Rio authorities partner with Coca-Cola to fund the Rio Olympics waste pickers programme, putting a spotlight on one of Brazil’s most marginalised professions.
Claudete Da Costa started working as a waste picker with her mother when she was 11 years old, collecting recyclable goods in Rio de Janeiro to sell to scrap merchants.
“We were ashamed,” she says. “People saw us and spat at us, thought we were thieves.”
Today, 36-year-old Da Costa’s outlook has changed. She is the Rio de Janeiro representative for Brazil’s National Movement of Waste Pickers, whose mission is to improve workers’ rights and increase recognition of the contribution made by one of Brazil’s most marginalised professions.
This month, Da Costa and 240 other pickers from 33 of Rio’s waste collecting co-operatives – autonomous groups that collect the city’s rubbish throughout the year – are formally contracted to handle recyclable waste during the Olympic Games.
The pickers will be spread across three of the four Olympic sites – Maracana, Olympic Park and Deodoro – where they will collect recyclable goods such as plastic bottles and aluminium cans, and take them to a depot to be sorted, stored and sold on by the co-ops to scrap merchants.
The co-operatives will divide the profits from the sale of the recycled materials between workers and investment in new equipment. In addition, each waste picker will be paid a fixed daily salary of R$80 (£19) by the Olympic Committee. In contrast, at the Ecco Ponto co-operative, for example, where Da Costa is president, pickers normally take home around (£7) a day.
“I’m excited for the money,” says 49-year-old Erineia Goncalves, a single mother of two who hopes to leave her rented accommodation and build her own house in the favela where she lives.
According to Rio 2016’s head of sustainability, Tania Braga – who says the Olympics Committee predicts the pickers will be handling an estimated 3,500 tonnes of recyclables over the course of the Games – the cost of hiring the waste pickers is roughly the same as it would have been to hire a private cleaning business.
Braga also says that the project is not an attempt to outsource responsibility since, if anything goes wrong, Rio 2016 will be jointly responsible because the waste pickers are working inside their venues. However, she adds that as the pickers have been hired under a professional contract, they will not receive their wages if they do not fulfil their obligations (for example, if they don’t turn up to work), although she thinks this unlikely.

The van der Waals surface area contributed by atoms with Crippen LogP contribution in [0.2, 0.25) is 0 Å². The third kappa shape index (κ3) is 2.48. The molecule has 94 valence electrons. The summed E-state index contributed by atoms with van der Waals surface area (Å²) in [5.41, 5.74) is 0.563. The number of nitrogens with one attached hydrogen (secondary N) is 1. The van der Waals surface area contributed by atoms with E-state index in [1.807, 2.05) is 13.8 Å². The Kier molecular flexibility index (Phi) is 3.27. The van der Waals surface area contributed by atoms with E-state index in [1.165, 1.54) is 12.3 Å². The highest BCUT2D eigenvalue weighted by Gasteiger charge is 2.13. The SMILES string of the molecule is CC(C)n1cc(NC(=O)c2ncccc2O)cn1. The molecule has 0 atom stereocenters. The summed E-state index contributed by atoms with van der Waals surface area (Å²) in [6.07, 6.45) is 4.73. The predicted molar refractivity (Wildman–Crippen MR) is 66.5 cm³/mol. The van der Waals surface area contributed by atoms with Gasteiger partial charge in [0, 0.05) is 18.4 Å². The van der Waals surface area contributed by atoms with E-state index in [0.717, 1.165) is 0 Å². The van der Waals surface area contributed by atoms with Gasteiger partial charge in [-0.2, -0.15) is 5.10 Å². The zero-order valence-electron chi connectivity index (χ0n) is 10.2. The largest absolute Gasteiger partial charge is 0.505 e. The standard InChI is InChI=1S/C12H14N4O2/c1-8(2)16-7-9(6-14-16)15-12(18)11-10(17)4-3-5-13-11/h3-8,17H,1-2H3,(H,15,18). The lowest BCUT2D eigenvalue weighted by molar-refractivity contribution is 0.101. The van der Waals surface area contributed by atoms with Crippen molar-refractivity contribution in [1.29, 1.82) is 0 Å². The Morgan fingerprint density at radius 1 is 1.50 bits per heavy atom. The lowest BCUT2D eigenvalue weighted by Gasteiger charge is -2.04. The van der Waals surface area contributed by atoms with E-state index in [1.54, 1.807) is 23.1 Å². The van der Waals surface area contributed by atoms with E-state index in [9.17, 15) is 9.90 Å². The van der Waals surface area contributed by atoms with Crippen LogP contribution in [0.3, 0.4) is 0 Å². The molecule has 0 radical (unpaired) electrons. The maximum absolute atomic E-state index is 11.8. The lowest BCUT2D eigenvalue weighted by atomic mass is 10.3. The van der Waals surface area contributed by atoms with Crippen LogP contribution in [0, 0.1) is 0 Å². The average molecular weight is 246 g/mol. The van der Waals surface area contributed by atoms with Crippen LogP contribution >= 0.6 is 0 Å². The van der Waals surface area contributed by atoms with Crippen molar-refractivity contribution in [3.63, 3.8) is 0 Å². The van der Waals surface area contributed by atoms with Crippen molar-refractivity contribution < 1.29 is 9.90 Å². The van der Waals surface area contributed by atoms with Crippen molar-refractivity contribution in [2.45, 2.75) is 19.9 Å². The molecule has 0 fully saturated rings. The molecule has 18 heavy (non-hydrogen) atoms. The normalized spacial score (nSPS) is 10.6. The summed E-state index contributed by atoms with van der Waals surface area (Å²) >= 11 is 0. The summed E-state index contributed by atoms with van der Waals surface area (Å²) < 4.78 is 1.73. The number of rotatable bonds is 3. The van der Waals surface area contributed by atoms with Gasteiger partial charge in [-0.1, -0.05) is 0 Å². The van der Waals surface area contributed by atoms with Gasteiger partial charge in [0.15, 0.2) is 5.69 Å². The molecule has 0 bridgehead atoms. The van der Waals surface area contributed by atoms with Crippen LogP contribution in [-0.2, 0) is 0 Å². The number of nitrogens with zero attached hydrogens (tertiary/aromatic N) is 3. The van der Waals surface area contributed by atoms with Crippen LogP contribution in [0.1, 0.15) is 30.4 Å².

“It’s in their interest to perform, they want this opportunity,” says Braga. “They are very well prepared. We built logistics together with them and we were very impressed during the planning phase. So this gives us a lot of confidence.”
Ricardo Alves de Oliveira, a policy coordinator at Rio’s environment office, and Braga say they are also confident in the co-operatives’ ability to handle the volume of waste as they were successful against private companies for the tender of the contract.
The Rio Olympics waste pickers programme is a partnership between Rio 2016, Coca-Cola, Rio state government and Brazil’s federal government, which together have invested R$3m (£720,000) in the scheme. Rio’s waste pickers, made famous by the movie Waste Land, are not an uncommon phenomenon. The vast majority of Brazilian cities lack formal recycling programmes and separation is largely done by waste pickers, who search bins and scour pavements for recyclable goods such as aluminium cans. And, since mass collection gives better prices per weight, waste pickers in co-operatives can earn more money.
“Brazil is only beginning to understand the advantages of recycling, of selective collection,” says Haroldo Mendonça, solidarity economy coordinator at the labour ministry. “But we can give an example to other countries to show how to combine environmental care with economic empowerment.”
Rio de Janeiro authorities hope to capitalise on the Olympics recycling project by continuing to use the model for the city’s annual events, such as the Rio Carnival and New Year’s Eve on Copacabana beach. A similar, smaller scale version was used during Brazil’s football World Cup in 2014.
“This model will be an example for the whole country to replicate,” says Ricardo Alves de Oliveira, a policy coordinator at Rio’s environment office. “We will leave a legacy for all big events in Rio.”